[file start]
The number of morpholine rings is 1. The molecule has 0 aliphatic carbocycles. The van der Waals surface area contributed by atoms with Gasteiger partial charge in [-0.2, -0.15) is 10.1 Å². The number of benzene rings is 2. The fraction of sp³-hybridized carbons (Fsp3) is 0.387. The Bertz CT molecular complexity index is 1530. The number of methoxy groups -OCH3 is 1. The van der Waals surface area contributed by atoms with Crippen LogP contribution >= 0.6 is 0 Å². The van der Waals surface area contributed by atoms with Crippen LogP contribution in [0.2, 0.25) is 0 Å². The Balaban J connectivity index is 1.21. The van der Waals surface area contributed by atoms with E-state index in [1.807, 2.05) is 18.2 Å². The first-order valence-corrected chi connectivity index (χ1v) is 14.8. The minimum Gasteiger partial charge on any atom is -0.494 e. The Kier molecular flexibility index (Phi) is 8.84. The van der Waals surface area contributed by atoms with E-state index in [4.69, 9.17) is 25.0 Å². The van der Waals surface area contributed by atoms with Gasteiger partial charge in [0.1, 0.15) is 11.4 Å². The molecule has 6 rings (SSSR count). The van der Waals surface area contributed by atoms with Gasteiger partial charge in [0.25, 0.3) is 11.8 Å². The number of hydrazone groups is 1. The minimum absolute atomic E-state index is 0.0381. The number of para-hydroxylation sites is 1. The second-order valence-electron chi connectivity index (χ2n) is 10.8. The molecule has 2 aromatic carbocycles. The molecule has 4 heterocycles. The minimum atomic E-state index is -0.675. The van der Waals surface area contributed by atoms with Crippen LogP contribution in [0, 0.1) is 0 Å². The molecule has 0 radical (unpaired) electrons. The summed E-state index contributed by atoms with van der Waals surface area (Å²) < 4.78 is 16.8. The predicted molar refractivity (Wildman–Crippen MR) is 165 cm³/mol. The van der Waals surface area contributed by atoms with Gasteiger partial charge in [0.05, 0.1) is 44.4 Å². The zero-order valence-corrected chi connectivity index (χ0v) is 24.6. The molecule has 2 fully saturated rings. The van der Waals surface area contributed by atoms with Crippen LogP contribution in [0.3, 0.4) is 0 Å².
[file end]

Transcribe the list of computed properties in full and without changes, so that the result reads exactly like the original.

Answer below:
The number of morpholine rings is 1. The molecule has 0 aliphatic carbocycles. The van der Waals surface area contributed by atoms with Gasteiger partial charge in [-0.2, -0.15) is 10.1 Å². The number of benzene rings is 2. The fraction of sp³-hybridized carbons (Fsp3) is 0.387. The Bertz CT molecular complexity index is 1530. The number of methoxy groups -OCH3 is 1. The van der Waals surface area contributed by atoms with Crippen LogP contribution >= 0.6 is 0 Å². The van der Waals surface area contributed by atoms with Crippen LogP contribution in [0.2, 0.25) is 0 Å². The Balaban J connectivity index is 1.21. The van der Waals surface area contributed by atoms with E-state index in [1.807, 2.05) is 18.2 Å². The first-order valence-corrected chi connectivity index (χ1v) is 14.8. The minimum Gasteiger partial charge on any atom is -0.494 e. The Kier molecular flexibility index (Phi) is 8.84. The van der Waals surface area contributed by atoms with E-state index in [4.69, 9.17) is 25.0 Å². The van der Waals surface area contributed by atoms with Gasteiger partial charge in [0.1, 0.15) is 11.4 Å². The molecule has 6 rings (SSSR count). The van der Waals surface area contributed by atoms with Gasteiger partial charge in [0.25, 0.3) is 11.8 Å². The number of hydrazone groups is 1. The minimum absolute atomic E-state index is 0.0381. The number of para-hydroxylation sites is 1. The second-order valence-electron chi connectivity index (χ2n) is 10.8. The molecule has 2 aromatic carbocycles. The molecule has 4 heterocycles. The minimum atomic E-state index is -0.675. The van der Waals surface area contributed by atoms with Crippen LogP contribution in [0, 0.1) is 0 Å². The molecule has 0 radical (unpaired) electrons. The summed E-state index contributed by atoms with van der Waals surface area (Å²) < 4.78 is 16.8. The predicted molar refractivity (Wildman–Crippen MR) is 165 cm³/mol. The van der Waals surface area contributed by atoms with Gasteiger partial charge in [0.05, 0.1) is 44.4 Å². The zero-order valence-corrected chi connectivity index (χ0v) is 24.6. The molecule has 2 fully saturated rings. The van der Waals surface area contributed by atoms with Crippen LogP contribution in [0.3, 0.4) is 0 Å².